Nearly 60 million Americans (receiving $1.1 trillion in government welfare and employer paychecks annually) come under the category of underbanked. How about reaching out to those individuals that more than 13,000 American banks have failed to reach out to thus far? Certainly there's money to be made.
GPR (general-purpose reloadable) prepaid debit card companies are laughing their way to the bank by giving their users a bank-in-their-pockets experience. If you play your cards right, so can you.
The concept of prepaid debit cards has struck a chord with many Americans. They are easy to understand and operate, as principally they are similar to traditional debit cards, except that they operate independent of a bank account -- a barrier to entry for many individuals who fall within a lower-income segment. Plus, they are much cheaper to maintain and operate. After all, not everyone can afford to maintain a checking account that could cost $10 to $15 dollars a month, especially those within this segment.
In its market report "Prepaid Market Forecast 2009 to 2012," Mercator Advisory Group forecast that the GPR card market will grow at a mind-boggling 92% compound annual growth rate from 2008-2012 and is likely to reach $118.5 billion in annual funds loaded by 2012. Thus, I see a huge opportunity to those Fools able to recognize the trend.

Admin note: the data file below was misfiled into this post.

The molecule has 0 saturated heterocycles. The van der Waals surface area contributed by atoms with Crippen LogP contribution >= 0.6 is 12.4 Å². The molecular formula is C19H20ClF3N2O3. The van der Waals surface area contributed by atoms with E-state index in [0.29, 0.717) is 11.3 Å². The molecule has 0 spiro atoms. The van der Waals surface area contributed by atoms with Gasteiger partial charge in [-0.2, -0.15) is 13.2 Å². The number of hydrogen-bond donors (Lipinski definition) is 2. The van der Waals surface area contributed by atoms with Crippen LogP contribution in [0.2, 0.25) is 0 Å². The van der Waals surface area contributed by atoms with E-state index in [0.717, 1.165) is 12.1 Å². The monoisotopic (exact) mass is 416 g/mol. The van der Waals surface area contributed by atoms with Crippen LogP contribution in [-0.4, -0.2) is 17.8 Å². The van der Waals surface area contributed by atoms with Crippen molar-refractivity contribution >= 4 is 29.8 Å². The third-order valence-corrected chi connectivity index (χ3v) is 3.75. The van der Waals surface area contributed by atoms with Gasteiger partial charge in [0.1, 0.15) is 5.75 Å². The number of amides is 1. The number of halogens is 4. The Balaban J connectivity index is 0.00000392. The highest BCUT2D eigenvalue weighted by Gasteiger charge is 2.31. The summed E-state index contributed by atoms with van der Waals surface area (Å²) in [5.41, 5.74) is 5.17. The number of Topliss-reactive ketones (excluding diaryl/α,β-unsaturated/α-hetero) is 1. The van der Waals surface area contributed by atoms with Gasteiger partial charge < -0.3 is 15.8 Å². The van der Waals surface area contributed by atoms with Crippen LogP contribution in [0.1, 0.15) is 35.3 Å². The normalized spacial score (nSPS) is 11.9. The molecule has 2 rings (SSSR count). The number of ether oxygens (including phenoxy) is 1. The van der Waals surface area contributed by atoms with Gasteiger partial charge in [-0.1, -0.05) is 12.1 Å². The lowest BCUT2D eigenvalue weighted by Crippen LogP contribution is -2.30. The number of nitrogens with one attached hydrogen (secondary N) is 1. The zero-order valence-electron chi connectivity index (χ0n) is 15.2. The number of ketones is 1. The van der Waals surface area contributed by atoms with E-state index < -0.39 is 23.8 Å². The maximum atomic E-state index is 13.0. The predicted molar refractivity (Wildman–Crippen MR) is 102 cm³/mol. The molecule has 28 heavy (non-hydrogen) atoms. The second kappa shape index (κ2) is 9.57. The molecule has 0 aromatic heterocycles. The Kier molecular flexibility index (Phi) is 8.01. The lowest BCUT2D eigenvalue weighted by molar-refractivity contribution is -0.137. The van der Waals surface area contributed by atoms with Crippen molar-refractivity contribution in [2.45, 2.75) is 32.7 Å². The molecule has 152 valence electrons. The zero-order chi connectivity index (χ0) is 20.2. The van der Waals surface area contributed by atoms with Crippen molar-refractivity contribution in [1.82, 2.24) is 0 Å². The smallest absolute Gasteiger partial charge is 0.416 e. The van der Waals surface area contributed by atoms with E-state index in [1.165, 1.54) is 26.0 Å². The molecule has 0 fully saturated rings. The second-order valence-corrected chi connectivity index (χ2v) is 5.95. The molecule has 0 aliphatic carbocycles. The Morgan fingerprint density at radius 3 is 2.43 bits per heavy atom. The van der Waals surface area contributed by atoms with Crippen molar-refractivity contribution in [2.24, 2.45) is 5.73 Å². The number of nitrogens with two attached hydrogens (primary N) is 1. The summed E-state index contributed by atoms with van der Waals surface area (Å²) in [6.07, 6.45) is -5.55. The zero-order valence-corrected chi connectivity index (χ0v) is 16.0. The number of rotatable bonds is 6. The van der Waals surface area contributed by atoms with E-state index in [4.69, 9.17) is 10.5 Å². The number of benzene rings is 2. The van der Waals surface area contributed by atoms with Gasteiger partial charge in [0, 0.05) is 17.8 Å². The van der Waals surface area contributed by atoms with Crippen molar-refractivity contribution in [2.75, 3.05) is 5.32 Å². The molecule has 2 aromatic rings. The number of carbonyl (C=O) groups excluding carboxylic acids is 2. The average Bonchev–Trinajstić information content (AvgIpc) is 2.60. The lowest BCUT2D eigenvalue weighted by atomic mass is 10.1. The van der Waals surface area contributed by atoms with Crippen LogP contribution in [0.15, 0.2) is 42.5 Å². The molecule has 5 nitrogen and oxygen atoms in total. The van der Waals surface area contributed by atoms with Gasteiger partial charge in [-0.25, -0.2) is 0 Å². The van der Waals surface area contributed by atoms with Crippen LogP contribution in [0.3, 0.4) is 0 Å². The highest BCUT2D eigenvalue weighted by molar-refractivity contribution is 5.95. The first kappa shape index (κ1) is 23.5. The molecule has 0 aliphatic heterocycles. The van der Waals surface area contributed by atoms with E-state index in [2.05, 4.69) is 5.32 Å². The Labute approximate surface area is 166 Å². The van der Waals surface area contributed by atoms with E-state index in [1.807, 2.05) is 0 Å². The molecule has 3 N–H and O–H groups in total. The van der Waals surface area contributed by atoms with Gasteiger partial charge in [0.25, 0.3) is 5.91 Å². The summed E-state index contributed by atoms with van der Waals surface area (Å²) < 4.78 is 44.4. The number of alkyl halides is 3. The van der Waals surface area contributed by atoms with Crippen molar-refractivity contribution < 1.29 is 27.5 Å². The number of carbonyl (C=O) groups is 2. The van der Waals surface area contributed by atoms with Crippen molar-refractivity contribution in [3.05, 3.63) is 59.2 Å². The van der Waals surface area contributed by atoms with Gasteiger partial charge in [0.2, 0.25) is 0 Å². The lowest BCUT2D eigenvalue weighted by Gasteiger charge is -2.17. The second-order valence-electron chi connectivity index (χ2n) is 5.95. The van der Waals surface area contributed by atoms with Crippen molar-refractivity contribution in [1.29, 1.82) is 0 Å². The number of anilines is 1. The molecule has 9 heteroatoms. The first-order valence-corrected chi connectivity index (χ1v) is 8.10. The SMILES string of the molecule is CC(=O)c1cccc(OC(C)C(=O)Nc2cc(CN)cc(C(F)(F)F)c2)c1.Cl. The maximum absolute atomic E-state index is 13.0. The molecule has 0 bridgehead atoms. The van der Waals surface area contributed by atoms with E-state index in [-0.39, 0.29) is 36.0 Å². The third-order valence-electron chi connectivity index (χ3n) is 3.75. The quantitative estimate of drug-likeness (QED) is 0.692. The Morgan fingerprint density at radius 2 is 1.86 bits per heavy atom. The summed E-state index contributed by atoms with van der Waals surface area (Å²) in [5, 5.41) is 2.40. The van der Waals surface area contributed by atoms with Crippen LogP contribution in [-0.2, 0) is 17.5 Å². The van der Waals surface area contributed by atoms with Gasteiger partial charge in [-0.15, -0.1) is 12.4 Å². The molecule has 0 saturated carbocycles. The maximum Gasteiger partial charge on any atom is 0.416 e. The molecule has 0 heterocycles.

Paving the way
There are a few well-positioned companies to watch in this category:
Green Dot Corp.
Earlier this month, New York-based private company Plastyc, which also provides prepaid card services, received $2 million in a strategic investment from the venture capital firm Core Innovation Capital. Core Innovation is an investment partner of the Center for Financial Services Innovation, which focuses on financial services for the underbanked.
In addition to the companies mentioned above, money transfer biggie Western Union
All of these companies and more are quickly positioning themselves to capitalize off individuals who are stuck using cash for the majority of their transactions. Considering the many strictly cash businesses that exist in this country and all those that employ folks who cannot or will not stick their money into a bank, perhaps Fools should consider getting a piece of the action.
The Foolish bottom line
Fools are always looking to invest in a market that's growing at a rapid pace. More and more, players are entering this market to cash in on the U.S. banks' aversion toward offering free or reduced-fee checking accounts as a result of the legislation scaling back the charge on overdraft fees. Also, with 1 in every 9 banks in danger of a collapse, these bankless reloadable cards may just be the answer. Fools should stay tuned.